Autism and spectrum disorders (ASD) are serious and debilitating neurodevelopmental disorders that incur substantial suffering for patients and pose major challenges to our health care system. It is now estimated that ASD affects about 1 in 68 children, with a male:female ratio of 4:1. Both genetic and environmental factors contribute to ASD, but environmental factors have been understudied. Because environmental factors are potentially modifiable their study should be a research priority. Thus, there is an urgent need to understand the role of environmental factors in ASD risk. This effort has been hampered by the challenge of acquiring accurate and relevant exposure measures in epidemiologic cohorts of adequate size. The goal of our funded application is to determine the impact of prenatal exposure to multiple classes of endocrine disrupting chemicals (EDCs) on ASD risk. To achieve this, we are using stored samples from a serum biobank in South Sweden and corresponding population-based registries that include linkable, individual-level perinatal, diagnostic, medical, and demographic information for all births in the years 1998- 2007. We originally proposed to ascertain 600 ASD cases and 600 controls with similar sex and birth year distributions, measure levels of EDCs in maternal serum samples, and investigate three integrated specific aims: first, determine associations between ASD risk and prenatal serum concentration of our target EDCs and their mixtures; second, determine whether sex modifies these associations; third, determine whether prenatal exposure to EDCs, singly and combined, contributes to individual differences in ASD phenotype and severity. The current request is for supplemental funds to measure levels of EDCs in 397 ASD cases and controls in addition to the 600 cases and controls whose data collection is funded by the original grant. That initially proposed sample size reflects estimates of statistical power which were calculated on the basis of available (but non-representative) data. Pilot data obtained since study onset confirms that adding the requested subjects will provide sufficient statistical power to achieve the goals and accomplish the specific aims of the original application which cannot be met with the originally proposed sample size. All 997 cases have been identified, and the availability of their stored prenatal serum confirmed. In addition, because the expanded sample of 997 cases include all diagnosed ASD cases in the study region and time period, this study will provide the research community with the first-ever complete case ascertainment of all ASD cases diagnosed in a large clinically well-characterized population over a ten-year period. This study, including 997 ASD cases with extensive exposure and registry data, will then be the largest and most complete study of prenatal EDCs exposure undertaken to date and should set a new standard for future studies of this important question.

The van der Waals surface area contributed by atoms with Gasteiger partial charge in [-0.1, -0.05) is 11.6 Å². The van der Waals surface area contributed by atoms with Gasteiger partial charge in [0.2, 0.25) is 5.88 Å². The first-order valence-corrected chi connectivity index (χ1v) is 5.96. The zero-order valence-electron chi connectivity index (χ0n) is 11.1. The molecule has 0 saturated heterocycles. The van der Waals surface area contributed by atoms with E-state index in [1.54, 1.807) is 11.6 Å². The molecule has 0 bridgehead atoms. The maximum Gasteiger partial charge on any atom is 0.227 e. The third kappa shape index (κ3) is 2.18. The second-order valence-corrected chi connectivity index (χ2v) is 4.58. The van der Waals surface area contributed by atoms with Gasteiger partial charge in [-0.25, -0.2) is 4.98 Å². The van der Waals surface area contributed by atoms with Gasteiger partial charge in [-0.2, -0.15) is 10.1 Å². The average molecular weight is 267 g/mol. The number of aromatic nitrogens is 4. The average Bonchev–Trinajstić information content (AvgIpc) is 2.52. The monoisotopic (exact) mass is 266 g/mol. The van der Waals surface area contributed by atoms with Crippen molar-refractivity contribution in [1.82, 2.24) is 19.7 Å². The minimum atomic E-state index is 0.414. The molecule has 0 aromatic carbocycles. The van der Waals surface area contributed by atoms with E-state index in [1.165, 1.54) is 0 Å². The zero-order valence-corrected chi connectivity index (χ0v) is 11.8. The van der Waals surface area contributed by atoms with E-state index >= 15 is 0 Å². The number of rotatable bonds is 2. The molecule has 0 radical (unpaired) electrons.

Using existing population-based resources, our goal is to examine how exposure to endocrine disrupting chemicals in pregnancy contributes to risk of developing autism spectrum disorders. This approach will set a new bar and accelerate our understanding of the contribution of the environment to autism and related conditions.